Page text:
The history of management is in part a history of delegation…from the beginning. Whether you believe it’s myth or truth, the book of Genesis in the Old Testament of the Judeo-Christian scriptures tells of God the Creator delegating to Adam and Eve, his first “employees”. They were given dominion over the garden of Eden and assigned specific tasks to do and boundaries within which to execute them. The world has been full of dysfunctional work environments ever since.
Fortunately, more than enough “employees”, also with creative abilities, developed simplified approaches to delegation that work even in complex scenarios. Several are briefly described below.
But first, one more mindset reminder. Your approach to delegation will be profoundly influenced by what you believe about people and what you prioritize. Do you tend to use people to get the work done? Or do you act as though work is a means of getting people done (growing them)? Either mindset will shape how you “hang a task” on any of the following frameworks.
A universal, bare-bones framework for delegation is:
- You watch me do it while I explain it and you ask questions.
- We do it together while discussing the why-to, how-to, and what-not-to details.
- You do it while I watch and ask you questions.
- You do it while I do something else. Then you tell me about it.
- You do it while someone else watches…and repeat 1-4.
This model is highly adaptable and easy to add your own cultural nuances to. Discussing the framework itself can lead to tighter alignment.
Here are some examples and resources:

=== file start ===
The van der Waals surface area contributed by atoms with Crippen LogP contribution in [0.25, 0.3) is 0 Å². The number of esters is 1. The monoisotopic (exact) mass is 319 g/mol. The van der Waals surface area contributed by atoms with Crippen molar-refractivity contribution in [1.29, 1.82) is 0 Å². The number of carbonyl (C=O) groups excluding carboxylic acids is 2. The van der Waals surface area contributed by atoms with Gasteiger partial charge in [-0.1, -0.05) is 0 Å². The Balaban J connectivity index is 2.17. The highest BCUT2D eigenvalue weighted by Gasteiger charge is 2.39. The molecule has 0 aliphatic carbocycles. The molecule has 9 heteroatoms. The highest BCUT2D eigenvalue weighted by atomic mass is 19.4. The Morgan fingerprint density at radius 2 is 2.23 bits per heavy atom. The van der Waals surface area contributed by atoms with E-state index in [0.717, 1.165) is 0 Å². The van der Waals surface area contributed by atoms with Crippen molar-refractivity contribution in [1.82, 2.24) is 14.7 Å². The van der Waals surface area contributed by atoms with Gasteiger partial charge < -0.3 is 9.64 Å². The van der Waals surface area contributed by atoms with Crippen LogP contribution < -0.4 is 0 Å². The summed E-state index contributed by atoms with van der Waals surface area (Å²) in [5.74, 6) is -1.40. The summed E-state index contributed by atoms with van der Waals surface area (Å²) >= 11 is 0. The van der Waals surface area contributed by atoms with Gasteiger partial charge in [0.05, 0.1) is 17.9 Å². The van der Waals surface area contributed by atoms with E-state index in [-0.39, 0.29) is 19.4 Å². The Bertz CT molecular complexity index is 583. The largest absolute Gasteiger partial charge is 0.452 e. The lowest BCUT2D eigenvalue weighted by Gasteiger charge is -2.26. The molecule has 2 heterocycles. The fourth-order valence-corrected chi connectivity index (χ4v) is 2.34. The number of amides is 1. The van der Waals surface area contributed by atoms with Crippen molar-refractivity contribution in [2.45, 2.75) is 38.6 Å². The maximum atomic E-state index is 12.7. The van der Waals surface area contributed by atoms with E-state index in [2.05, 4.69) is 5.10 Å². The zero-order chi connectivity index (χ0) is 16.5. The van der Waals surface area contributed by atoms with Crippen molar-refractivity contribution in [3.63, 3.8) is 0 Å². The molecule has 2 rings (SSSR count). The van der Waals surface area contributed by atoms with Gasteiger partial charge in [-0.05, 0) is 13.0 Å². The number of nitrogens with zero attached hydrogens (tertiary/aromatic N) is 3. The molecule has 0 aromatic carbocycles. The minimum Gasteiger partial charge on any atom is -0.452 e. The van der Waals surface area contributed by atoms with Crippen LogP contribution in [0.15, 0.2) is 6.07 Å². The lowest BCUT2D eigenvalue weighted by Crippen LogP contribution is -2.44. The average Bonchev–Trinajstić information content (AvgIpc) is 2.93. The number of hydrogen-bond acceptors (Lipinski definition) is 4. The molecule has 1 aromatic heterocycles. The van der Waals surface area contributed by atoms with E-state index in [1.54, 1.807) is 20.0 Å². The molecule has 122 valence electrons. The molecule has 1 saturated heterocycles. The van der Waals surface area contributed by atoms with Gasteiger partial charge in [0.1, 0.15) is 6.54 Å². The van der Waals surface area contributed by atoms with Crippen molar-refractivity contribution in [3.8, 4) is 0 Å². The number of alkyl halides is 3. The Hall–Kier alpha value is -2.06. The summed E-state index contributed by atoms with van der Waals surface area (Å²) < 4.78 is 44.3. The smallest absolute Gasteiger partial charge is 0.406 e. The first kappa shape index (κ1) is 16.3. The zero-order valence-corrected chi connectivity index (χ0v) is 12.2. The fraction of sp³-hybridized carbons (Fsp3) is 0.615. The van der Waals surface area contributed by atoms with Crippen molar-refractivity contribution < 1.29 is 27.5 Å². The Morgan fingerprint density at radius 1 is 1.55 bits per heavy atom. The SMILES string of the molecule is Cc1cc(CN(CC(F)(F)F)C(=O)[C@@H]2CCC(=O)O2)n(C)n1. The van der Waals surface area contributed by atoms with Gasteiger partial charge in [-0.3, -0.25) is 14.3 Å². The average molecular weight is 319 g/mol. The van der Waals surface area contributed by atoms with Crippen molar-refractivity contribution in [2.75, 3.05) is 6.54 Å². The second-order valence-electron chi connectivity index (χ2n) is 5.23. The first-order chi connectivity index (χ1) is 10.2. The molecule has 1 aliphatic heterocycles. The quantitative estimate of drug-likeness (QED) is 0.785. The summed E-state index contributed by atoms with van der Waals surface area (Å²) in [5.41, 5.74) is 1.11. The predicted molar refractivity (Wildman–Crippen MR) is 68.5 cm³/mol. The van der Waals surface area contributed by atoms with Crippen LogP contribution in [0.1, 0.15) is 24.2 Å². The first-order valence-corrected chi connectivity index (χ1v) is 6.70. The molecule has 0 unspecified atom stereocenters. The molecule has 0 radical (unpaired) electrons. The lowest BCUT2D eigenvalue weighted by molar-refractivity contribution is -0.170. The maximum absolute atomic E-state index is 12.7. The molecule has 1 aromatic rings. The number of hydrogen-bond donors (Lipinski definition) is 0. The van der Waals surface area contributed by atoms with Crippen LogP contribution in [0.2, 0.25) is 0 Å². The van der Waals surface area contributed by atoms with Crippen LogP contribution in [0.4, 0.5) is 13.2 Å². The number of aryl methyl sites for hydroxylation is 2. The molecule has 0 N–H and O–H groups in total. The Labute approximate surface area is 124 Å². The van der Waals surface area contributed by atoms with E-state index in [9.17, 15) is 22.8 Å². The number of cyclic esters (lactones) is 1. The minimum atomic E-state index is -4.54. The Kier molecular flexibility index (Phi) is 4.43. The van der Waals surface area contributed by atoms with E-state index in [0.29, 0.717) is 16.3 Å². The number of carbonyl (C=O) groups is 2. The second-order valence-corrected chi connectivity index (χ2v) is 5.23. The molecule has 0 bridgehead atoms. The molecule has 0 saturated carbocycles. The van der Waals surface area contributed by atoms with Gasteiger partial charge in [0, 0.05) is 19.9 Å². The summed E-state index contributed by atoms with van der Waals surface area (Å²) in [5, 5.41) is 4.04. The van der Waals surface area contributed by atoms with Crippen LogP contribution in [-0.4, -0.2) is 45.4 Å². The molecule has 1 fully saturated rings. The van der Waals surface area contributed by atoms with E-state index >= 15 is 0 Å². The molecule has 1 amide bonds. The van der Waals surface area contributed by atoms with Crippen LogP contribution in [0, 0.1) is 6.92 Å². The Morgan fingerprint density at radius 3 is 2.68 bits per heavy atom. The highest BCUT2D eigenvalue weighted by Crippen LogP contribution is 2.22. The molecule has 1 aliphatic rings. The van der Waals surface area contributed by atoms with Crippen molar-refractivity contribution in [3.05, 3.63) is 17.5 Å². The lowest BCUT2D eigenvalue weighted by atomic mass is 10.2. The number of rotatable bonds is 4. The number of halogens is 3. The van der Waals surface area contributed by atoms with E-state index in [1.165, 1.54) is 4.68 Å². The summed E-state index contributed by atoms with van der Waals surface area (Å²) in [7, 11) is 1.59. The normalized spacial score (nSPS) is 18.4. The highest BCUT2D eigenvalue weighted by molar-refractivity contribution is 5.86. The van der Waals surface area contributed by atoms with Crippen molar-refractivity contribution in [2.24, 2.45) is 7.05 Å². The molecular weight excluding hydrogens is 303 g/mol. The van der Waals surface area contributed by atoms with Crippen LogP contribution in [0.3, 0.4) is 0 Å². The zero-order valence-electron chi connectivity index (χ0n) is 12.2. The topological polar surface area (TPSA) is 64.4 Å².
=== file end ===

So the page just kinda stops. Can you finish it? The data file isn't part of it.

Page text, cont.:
Check out Gavin Adam’s model of effective delegation here. This model was developed within a faith-based nonprofit. That context shaped its orientation toward the “use the work to grow the people” mindset.
Another easily digestible model comes from psychologist Donna M. Genett, Ph.D. In her book If You Want it done Right You Don’t Have to Do it Yourself! In fewer than 100 pages, she offers the six steps and lists the benefits to the delegator, the delegate, and the organization. It is a practical and engaging approach to both the model and its delivery. The six steps are:
- Clarify expectations
- Agree on timeframes
- Define levels of authority
- Utilize checkpoints
Before you decide you have enough to go on with those short words or phrases, consider reading the book. It illustrates each point clearly and provides additional context.
Another valuable source of insight on this topic is Ken Blanchard and his team. Ken endorsed Dr. Genett’s book. He also wrote a run-away bestseller The One-Minute Manager and eventually followed that with many others. Almost everything Ken and his colleagues have produced is about managing in ways that grow people so more good work gets done in ways that provide meaningful results for all involved.
Effective delegation happens when the details under two headings are executed well:
1) Choosing and acknowledging an appropriate mindset and 2) Consistently using a model with a framework that fits your culture. Everything that grows requires a supportive structure and attention to what brings about growth. Oh, we hope you chose to grow people.
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